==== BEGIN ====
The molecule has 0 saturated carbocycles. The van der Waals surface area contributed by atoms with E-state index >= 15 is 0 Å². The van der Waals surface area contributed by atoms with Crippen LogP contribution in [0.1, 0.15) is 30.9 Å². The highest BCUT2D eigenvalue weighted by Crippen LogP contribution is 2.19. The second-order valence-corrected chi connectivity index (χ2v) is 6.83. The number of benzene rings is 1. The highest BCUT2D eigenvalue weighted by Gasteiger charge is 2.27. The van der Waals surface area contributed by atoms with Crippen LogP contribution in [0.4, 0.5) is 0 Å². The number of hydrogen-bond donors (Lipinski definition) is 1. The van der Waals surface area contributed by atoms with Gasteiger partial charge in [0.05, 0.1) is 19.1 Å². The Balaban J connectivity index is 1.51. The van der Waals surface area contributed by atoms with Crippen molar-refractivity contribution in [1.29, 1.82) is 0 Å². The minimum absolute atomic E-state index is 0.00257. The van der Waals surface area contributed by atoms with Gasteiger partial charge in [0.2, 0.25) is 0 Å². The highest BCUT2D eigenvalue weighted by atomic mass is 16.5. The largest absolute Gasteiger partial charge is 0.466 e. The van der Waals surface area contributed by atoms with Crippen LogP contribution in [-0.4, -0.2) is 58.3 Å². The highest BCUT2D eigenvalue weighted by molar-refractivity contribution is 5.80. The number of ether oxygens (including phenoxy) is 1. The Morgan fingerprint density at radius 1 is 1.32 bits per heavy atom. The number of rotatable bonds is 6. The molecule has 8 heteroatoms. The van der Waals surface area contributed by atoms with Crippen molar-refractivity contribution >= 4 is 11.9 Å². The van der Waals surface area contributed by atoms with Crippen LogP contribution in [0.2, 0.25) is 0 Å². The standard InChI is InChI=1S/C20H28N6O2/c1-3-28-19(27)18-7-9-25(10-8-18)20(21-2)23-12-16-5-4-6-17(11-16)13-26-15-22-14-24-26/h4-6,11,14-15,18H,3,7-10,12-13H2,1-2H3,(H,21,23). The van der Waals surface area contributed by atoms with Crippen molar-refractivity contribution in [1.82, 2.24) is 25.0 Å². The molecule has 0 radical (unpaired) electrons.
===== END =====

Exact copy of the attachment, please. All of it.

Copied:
The molecule has 0 saturated carbocycles. The van der Waals surface area contributed by atoms with E-state index >= 15 is 0 Å². The van der Waals surface area contributed by atoms with Crippen LogP contribution in [0.1, 0.15) is 30.9 Å². The highest BCUT2D eigenvalue weighted by Crippen LogP contribution is 2.19. The second-order valence-corrected chi connectivity index (χ2v) is 6.83. The number of benzene rings is 1. The highest BCUT2D eigenvalue weighted by Gasteiger charge is 2.27. The van der Waals surface area contributed by atoms with Crippen LogP contribution in [0.4, 0.5) is 0 Å². The number of hydrogen-bond donors (Lipinski definition) is 1. The van der Waals surface area contributed by atoms with Gasteiger partial charge in [0.05, 0.1) is 19.1 Å². The Balaban J connectivity index is 1.51. The van der Waals surface area contributed by atoms with Crippen molar-refractivity contribution in [1.29, 1.82) is 0 Å². The minimum absolute atomic E-state index is 0.00257. The van der Waals surface area contributed by atoms with Gasteiger partial charge in [0.2, 0.25) is 0 Å². The highest BCUT2D eigenvalue weighted by atomic mass is 16.5. The largest absolute Gasteiger partial charge is 0.466 e. The van der Waals surface area contributed by atoms with Crippen LogP contribution in [-0.4, -0.2) is 58.3 Å². The highest BCUT2D eigenvalue weighted by molar-refractivity contribution is 5.80. The number of ether oxygens (including phenoxy) is 1. The Morgan fingerprint density at radius 1 is 1.32 bits per heavy atom. The number of rotatable bonds is 6. The molecule has 8 heteroatoms. The van der Waals surface area contributed by atoms with Crippen molar-refractivity contribution >= 4 is 11.9 Å². The van der Waals surface area contributed by atoms with Crippen LogP contribution in [0.2, 0.25) is 0 Å². The standard InChI is InChI=1S/C20H28N6O2/c1-3-28-19(27)18-7-9-25(10-8-18)20(21-2)23-12-16-5-4-6-17(11-16)13-26-15-22-14-24-26/h4-6,11,14-15,18H,3,7-10,12-13H2,1-2H3,(H,21,23). The van der Waals surface area contributed by atoms with Crippen molar-refractivity contribution in [1.82, 2.24) is 25.0 Å². The molecule has 0 radical (unpaired) electrons.